tableView.dataSource = self
    }
}

// MARK: - UITableViewDataSource

extension FormViewController: UITableViewDataSource {

    func tableView(_ tableView: UITableView, numberOfRowsInSection section: Int) -> Int {
        return dataSource.fields.count
    }

    func tableView(_ tableView: UITableView, cellForRowAt indexPath: IndexPath) -> UITableViewCell {
        let field = dataSource.fields[indexPath.row]
        return field.dequeue(for: tableView, at: indexPath)
    }
}

// MARK: - UITableViewDelegate

extension FormViewController: UITableViewDelegate {

    func tableView(_ tableView: UITableView, heightForRowAt indexPath: IndexPath) -> CGFloat {
        let field = dataSource.fields[indexPath.row]
        return field.height
    }
}

With the base controller now defined, we can now, for example, create a module called FormDemo to create a registration form.

final class FormDemoViewController: FormViewController {

    override func viewDidLoad() {
        super.viewDidLoad()
        fields = [
            TextInputFormField(viewModel: .init(title: "Username")),
            TextInputFormField(viewModel: .init(title: "Password", isSecure: true))
        ]
    }
}

Here is the result:

Registration form with username and password fields
Registration form with username and password fields

Create a Toggle Cell

In the event that it would be necessary to add another type of cell in the table view, we can just create another field type and make it conform to FormField .

For example, let’s say that we want to create a toggle cell:

import UIKit

final class ToggleInputFormField {

    var viewModel: ToggleInputViewModel

    init(viewModel: ToggleInputViewModel) {
        self.viewModel = viewModel
    }
}

// MARK: - FormField

extension ToggleInputFormField: FormField {

    var height: CGFloat { 44.0 }

    func register(for tableView: UITableView) {
        tableView.register(ToggleInputCell.self, forCellReuseIdentifier: "ToggleInputCell")
    }

    func dequeue(for tableView: UITableView, at indexPath: IndexPath) -> UITableViewCell {
        let cell = tableView.dequeueReusableCell(withIdentifier: "ToggleInputCell", for: indexPath) as! ToggleInputCell
        cell.configure(viewModel)
        return cell
    }
}

ToggleInputCell only contains a label and a switch.

Then let’s update the fields attribute in FormDemoViewController:

final class FormDemoViewController: FormViewController {

    override func viewDidLoad() {
        super.viewDidLoad()
        fields = [
            TextInputFormField(viewModel: .init(title: "Username")),
            TextInputFormField(viewModel: .init(title: "Password", isSecure: true))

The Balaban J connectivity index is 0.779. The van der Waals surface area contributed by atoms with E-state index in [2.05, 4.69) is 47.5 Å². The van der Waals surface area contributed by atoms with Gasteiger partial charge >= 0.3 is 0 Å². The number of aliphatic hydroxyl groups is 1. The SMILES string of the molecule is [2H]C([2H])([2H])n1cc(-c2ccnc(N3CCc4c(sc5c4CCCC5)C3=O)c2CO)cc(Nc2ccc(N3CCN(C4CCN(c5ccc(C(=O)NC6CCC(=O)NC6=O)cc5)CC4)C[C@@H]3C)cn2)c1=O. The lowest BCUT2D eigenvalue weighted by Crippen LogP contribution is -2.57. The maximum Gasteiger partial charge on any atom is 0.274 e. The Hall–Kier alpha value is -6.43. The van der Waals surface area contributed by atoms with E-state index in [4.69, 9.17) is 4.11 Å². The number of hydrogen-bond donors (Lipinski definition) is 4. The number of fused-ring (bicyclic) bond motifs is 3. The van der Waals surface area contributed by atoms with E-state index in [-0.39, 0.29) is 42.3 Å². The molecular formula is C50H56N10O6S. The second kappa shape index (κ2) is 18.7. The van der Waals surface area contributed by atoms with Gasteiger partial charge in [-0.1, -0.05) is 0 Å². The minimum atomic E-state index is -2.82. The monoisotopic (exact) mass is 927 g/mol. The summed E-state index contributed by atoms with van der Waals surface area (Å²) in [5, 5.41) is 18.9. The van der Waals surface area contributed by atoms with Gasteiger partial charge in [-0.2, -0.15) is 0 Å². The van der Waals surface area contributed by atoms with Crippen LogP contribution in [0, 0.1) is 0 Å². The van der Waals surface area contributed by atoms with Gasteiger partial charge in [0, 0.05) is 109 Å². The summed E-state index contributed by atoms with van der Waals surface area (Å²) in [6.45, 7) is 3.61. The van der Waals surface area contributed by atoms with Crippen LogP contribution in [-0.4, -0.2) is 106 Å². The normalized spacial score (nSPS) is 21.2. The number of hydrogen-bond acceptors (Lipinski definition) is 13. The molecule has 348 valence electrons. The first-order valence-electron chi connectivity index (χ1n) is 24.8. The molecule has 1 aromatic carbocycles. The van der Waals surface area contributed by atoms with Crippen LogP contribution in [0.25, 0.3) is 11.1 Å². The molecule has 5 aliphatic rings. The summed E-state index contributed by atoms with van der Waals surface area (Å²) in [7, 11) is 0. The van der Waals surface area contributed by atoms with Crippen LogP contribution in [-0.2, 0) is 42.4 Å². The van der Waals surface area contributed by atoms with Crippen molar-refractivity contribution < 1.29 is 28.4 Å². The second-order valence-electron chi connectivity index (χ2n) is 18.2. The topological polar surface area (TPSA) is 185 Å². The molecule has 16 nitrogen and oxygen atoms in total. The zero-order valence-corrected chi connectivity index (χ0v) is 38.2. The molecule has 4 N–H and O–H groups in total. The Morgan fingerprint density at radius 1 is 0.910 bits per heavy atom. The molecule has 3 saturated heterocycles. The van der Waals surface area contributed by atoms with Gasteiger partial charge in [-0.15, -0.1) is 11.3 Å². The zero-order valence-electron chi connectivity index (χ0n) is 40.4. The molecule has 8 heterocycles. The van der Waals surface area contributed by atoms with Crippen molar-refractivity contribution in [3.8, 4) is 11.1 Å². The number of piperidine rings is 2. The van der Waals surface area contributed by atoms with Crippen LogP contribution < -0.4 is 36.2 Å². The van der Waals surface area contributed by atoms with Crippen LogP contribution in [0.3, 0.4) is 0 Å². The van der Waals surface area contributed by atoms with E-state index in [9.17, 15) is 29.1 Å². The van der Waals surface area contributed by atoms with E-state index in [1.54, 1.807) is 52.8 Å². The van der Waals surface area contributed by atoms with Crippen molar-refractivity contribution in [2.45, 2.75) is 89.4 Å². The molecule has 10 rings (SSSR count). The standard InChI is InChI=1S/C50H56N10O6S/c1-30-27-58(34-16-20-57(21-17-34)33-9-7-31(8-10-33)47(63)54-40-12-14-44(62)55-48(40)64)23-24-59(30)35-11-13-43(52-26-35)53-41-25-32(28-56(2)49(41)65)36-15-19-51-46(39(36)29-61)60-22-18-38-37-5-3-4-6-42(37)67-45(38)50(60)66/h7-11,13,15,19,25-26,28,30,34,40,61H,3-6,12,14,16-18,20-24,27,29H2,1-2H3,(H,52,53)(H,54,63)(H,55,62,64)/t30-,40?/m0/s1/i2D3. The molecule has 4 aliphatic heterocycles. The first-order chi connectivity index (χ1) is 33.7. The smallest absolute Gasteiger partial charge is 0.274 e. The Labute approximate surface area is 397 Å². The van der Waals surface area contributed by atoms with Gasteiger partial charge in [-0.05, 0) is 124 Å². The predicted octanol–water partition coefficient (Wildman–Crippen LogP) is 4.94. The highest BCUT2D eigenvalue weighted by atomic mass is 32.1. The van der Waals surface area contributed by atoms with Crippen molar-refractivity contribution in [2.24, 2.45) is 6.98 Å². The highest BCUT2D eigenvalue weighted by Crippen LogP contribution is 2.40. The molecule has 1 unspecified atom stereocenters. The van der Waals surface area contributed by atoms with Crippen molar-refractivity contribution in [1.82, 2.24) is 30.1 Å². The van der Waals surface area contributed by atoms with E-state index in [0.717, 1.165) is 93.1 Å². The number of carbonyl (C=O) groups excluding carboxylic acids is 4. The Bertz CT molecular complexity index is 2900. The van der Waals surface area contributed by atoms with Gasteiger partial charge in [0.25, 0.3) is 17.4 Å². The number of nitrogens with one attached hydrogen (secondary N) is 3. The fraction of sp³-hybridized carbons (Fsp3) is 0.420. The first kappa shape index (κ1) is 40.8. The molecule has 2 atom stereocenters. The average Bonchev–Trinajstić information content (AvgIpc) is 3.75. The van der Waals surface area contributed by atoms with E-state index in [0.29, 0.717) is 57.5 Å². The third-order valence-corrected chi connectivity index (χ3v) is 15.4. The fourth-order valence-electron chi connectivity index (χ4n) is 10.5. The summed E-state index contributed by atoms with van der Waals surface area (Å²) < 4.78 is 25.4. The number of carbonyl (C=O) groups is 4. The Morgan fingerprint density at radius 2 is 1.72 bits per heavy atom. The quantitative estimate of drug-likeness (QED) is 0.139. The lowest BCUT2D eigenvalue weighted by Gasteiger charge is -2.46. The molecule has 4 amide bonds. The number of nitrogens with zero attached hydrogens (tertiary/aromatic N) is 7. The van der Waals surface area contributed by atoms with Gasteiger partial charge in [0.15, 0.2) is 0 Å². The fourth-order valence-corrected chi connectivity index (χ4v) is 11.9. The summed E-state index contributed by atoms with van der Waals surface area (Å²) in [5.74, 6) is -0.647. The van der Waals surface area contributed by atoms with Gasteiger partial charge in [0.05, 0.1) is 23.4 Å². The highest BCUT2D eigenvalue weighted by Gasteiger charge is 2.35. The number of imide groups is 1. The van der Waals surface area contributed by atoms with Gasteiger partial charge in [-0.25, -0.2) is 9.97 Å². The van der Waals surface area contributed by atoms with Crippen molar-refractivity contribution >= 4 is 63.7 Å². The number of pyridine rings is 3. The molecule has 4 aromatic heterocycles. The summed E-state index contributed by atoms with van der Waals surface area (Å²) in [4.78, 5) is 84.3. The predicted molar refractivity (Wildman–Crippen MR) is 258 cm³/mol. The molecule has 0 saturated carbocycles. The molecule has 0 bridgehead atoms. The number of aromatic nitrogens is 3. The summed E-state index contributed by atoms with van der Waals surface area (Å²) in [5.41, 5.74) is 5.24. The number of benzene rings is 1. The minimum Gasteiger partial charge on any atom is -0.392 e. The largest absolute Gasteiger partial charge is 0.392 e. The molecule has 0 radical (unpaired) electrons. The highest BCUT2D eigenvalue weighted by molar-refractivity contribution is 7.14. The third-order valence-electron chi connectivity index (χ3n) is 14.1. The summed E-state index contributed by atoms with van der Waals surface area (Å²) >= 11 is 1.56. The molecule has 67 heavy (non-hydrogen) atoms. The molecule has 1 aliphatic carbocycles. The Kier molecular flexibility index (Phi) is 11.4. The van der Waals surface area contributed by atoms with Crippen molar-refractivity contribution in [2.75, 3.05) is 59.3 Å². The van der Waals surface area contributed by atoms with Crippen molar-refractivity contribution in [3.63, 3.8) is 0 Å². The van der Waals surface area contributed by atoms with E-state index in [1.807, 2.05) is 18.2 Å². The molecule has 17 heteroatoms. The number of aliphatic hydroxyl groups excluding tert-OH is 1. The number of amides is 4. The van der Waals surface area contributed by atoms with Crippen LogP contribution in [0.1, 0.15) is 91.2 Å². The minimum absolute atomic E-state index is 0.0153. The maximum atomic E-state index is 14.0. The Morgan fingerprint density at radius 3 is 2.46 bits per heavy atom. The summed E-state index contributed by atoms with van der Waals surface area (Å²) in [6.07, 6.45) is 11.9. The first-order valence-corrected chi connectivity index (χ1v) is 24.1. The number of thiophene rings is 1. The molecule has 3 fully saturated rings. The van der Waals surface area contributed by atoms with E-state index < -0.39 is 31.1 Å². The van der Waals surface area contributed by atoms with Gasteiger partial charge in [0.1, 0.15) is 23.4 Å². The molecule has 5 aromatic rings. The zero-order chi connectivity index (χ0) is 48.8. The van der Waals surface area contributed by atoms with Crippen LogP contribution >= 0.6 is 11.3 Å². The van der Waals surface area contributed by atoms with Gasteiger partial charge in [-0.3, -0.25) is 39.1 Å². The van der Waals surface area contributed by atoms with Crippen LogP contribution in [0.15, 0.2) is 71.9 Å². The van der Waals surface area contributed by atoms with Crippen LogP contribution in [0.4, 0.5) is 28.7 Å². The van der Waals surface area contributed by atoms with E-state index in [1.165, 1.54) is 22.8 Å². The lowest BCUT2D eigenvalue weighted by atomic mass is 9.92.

ToggleInputFormField(viewModel: .init(title: "Remember me"))
        ]
    }
}
Registration form with username, password and remember me fields
Registration form with username, password and remember me fields

So with a protocol and a base controller, we can easily create a clean, maintainable and flexible table view. We now just need to care about the attribute fields in the class FormViewController.

Sections

So what about sections? Technically, we can do the same like FormField for sections:

protocol FormSection: AnyObject {

    var header: FormHeader?
    var footer: FormFooter?
    var fields: [FormField]

    init(header: FormHeader? = nil, footer: FormFooter? = nil, fields: [FormField])
}

Then let’s update the class FormViewController by replacing fields by sections.

class FormViewController: UIViewController {

    let tableView = UITableView(frame: .zero, style: .grouped)

    var sections: [FormSection] = [] {
        didSet {
            for section in sections {
                for field in section.fields {
                    field.register(for: tableView)
                }
            }
        }
    }
}

Conclusion

After working with a registration form, we finally found an easy way to implement a form with good architecture, readability and maintainability. Protocols, in this case, are the perfect tool to implement forms.

By introducing two protocols (FormField and FormSection) and a base controller (FormViewController), iOS developers can easily handle any layout changes or updates to input cells because the developer now only needs to worry about updating the sections and fields attributes to reflect the changes.

The code presented in this blog post can be found on Github. In the repository, we added more code to easily handle the data and also get data from the form. If you have any questions, issues, or features, issues and pull requests are welcome!

If this is the kind of challenges you wanna tackle, Nimble is hiring awesome web and mobile developers to join our team in Bangkok, Thailand, Ho Chi Minh City, Vietnam, and Da Nang, Vietnam✌️